Thursday, March 8, 2012

secret thursday: how to use simple photographic lighting in a studio

Studio lighting always seemed quite complicated before I worked as an assistant photographer (and I still am definitely no expert).  The following photographs were taken by Stephen Ward for Russh magazine and he is one of the best photographers I've assisted, you can see the rest of the shoot here.  His lighting in this shoot is quite simple but gives a very beautiful effect and makes the photograph look like a painting:
The circle with the cross is the model and the two square rectangles is a symbol for the camera.  

Grey flat refers to the background and black poly is polystyrene board painted black which will absorb light and so gives the dark shadow from behind.  Actually we moved the flat board and model to an more of an angle rather than directly parallel to the window.  As you can see there are no studio lights in this at all, instead the big window is used as the light source.


This is the (slightly) more complicated setup.  The background is white and quite far back from the model.  Towards the background is a light with a blue gel, which is blue acetate held secured in front of the bulb to colour the light and cast the blue onto the background.  You can see how the photographer chose to let a little of the blue light touch the left side of the models face.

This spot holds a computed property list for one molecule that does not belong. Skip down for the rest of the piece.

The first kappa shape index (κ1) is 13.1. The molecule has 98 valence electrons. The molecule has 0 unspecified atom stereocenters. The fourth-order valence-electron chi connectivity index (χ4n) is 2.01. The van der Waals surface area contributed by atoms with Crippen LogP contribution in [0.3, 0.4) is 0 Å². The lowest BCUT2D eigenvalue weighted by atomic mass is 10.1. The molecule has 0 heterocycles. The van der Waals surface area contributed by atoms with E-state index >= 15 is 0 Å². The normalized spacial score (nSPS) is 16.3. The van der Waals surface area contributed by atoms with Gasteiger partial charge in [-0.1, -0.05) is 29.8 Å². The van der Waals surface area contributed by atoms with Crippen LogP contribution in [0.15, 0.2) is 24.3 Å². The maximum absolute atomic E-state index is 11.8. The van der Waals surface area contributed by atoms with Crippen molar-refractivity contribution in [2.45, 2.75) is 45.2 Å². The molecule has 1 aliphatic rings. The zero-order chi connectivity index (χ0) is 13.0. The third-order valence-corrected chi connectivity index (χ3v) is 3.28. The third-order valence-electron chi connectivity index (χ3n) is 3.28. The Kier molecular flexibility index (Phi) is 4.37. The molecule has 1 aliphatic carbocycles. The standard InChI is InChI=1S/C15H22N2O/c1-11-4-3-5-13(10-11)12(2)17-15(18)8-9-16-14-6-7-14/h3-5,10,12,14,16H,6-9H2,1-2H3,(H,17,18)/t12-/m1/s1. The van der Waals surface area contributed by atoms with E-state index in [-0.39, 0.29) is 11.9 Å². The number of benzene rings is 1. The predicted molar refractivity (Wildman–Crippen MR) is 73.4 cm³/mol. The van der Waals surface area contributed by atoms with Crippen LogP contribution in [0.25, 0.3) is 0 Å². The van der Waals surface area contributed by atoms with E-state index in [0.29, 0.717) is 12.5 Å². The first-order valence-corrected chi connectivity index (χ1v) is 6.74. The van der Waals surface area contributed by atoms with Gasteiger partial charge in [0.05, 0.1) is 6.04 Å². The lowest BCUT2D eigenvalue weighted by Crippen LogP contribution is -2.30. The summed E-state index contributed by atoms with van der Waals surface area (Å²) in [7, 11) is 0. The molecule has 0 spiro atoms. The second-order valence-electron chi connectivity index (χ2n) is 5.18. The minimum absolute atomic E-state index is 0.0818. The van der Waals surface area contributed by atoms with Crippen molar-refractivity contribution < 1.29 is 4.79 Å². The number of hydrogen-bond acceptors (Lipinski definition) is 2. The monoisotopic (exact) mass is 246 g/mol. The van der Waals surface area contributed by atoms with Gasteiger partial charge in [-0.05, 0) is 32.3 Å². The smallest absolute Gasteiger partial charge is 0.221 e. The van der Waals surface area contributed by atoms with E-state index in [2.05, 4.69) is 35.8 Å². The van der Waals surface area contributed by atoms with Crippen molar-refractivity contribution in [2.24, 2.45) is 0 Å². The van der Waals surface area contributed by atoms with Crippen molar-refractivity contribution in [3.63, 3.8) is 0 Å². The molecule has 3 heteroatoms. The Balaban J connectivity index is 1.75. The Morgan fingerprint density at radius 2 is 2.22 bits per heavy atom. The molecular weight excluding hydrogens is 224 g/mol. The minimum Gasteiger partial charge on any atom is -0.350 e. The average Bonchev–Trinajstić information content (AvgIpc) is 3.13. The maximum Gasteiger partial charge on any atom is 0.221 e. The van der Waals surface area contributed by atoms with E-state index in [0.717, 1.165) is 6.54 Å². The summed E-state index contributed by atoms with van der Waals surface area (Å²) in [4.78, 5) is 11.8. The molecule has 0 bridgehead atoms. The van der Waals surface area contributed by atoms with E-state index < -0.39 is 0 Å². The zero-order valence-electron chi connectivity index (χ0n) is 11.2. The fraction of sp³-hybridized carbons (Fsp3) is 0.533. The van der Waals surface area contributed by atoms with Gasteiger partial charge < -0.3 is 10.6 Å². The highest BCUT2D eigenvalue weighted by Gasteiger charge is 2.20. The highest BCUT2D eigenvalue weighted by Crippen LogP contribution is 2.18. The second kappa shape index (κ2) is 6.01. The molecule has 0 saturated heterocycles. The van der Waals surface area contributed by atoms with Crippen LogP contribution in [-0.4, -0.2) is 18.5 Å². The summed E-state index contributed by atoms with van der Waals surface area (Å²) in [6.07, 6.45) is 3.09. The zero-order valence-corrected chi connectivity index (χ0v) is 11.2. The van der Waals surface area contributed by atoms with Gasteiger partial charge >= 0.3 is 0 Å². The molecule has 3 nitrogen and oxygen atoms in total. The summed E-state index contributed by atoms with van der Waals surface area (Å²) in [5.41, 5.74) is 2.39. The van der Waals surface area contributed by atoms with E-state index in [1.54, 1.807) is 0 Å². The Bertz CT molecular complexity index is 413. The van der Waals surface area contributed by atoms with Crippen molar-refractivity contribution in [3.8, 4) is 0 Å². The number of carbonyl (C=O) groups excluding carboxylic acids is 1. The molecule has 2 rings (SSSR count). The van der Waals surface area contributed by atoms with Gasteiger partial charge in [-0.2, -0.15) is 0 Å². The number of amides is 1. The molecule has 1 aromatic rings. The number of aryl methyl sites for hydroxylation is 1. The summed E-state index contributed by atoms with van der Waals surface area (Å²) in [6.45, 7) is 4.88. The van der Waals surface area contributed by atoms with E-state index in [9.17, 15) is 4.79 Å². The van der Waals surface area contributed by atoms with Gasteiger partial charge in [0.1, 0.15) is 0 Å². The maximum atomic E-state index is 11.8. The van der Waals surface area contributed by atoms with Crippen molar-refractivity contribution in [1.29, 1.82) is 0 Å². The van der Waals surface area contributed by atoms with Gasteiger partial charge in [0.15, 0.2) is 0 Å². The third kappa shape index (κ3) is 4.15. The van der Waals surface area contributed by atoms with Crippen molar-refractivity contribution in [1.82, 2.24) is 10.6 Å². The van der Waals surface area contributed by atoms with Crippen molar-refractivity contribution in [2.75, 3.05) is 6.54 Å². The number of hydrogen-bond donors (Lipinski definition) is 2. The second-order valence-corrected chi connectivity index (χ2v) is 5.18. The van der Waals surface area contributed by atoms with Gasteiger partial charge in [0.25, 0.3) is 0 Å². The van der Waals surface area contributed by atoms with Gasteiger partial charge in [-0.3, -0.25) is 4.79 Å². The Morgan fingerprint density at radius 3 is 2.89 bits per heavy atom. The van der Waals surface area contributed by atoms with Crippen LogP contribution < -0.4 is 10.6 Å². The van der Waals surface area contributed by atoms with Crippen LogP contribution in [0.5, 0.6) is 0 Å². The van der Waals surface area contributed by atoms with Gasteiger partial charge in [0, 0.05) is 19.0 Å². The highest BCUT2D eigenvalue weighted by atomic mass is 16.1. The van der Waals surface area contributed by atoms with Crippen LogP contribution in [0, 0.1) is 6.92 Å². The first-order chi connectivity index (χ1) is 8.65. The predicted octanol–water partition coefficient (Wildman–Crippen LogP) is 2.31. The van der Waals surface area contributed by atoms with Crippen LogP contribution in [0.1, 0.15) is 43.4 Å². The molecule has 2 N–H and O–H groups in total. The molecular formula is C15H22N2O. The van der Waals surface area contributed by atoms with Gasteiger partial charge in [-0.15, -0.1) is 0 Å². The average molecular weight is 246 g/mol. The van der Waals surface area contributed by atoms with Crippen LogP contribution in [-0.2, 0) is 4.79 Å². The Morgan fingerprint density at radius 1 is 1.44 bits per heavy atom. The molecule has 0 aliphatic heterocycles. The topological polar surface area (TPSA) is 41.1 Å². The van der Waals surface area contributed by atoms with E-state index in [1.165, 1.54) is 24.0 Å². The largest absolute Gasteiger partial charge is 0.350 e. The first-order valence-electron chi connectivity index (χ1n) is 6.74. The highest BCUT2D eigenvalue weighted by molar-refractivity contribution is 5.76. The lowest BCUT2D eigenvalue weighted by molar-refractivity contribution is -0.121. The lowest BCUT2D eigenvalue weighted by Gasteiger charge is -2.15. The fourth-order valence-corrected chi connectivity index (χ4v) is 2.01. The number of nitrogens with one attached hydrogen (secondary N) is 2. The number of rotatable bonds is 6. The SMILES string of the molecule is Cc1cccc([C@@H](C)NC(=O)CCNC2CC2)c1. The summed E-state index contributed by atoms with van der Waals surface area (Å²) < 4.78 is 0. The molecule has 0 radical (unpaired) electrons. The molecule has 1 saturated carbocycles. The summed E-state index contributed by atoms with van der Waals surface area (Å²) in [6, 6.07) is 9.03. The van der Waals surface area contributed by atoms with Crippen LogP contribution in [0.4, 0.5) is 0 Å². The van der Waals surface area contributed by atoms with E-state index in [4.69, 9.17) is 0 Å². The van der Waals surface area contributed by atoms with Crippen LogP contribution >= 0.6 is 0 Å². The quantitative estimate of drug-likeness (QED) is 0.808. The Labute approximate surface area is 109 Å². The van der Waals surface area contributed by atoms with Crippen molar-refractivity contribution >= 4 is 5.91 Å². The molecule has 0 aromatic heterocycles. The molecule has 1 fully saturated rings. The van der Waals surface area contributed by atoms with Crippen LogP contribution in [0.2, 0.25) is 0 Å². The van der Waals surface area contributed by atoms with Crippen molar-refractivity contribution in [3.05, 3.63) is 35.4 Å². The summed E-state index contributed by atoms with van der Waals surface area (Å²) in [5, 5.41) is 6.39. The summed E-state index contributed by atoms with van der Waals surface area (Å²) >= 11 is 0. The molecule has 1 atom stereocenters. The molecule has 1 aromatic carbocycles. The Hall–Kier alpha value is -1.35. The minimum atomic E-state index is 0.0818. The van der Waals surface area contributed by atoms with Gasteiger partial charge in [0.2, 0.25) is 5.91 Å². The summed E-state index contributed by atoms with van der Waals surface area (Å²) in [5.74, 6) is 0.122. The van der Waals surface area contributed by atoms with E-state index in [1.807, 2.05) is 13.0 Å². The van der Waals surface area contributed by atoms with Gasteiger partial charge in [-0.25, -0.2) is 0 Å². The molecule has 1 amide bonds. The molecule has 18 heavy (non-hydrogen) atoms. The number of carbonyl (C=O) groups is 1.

Either side of the model is the polystyrene painted black which creates the black shadow either side of the models face.  

The main light is angled from 45 degrees, it's higher than the model and pointing downwards.

The 'white kick' is a small white reflector angled on the ground upwards at the model to bounce a bit of light back in.

This is a two light set up.

These photographs were NOT taken by me and remain the copyright of photographer Stephen Ward.